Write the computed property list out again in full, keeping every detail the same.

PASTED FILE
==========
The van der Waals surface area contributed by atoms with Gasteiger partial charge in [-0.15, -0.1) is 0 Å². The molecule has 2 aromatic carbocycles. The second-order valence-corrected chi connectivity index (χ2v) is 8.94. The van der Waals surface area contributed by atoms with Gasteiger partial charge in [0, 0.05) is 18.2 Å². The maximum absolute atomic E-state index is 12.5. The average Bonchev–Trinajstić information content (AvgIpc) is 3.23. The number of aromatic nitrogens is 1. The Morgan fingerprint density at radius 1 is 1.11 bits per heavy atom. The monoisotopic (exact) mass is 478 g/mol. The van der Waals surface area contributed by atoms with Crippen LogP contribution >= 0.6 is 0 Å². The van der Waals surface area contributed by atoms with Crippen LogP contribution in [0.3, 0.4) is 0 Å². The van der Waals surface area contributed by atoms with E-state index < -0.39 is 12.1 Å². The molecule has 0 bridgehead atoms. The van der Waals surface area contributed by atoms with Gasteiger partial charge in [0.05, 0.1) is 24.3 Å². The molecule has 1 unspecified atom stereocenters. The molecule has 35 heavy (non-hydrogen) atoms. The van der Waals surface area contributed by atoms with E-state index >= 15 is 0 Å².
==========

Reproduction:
The van der Waals surface area contributed by atoms with Gasteiger partial charge in [-0.15, -0.1) is 0 Å². The molecule has 2 aromatic carbocycles. The second-order valence-corrected chi connectivity index (χ2v) is 8.94. The van der Waals surface area contributed by atoms with Gasteiger partial charge in [0, 0.05) is 18.2 Å². The maximum absolute atomic E-state index is 12.5. The average Bonchev–Trinajstić information content (AvgIpc) is 3.23. The number of aromatic nitrogens is 1. The Morgan fingerprint density at radius 1 is 1.11 bits per heavy atom. The monoisotopic (exact) mass is 478 g/mol. The van der Waals surface area contributed by atoms with Crippen LogP contribution >= 0.6 is 0 Å². The van der Waals surface area contributed by atoms with Crippen LogP contribution in [0.3, 0.4) is 0 Å². The van der Waals surface area contributed by atoms with E-state index < -0.39 is 12.1 Å². The molecule has 0 bridgehead atoms. The van der Waals surface area contributed by atoms with Gasteiger partial charge in [0.05, 0.1) is 24.3 Å². The molecule has 1 unspecified atom stereocenters. The molecule has 35 heavy (non-hydrogen) atoms. The van der Waals surface area contributed by atoms with E-state index >= 15 is 0 Å².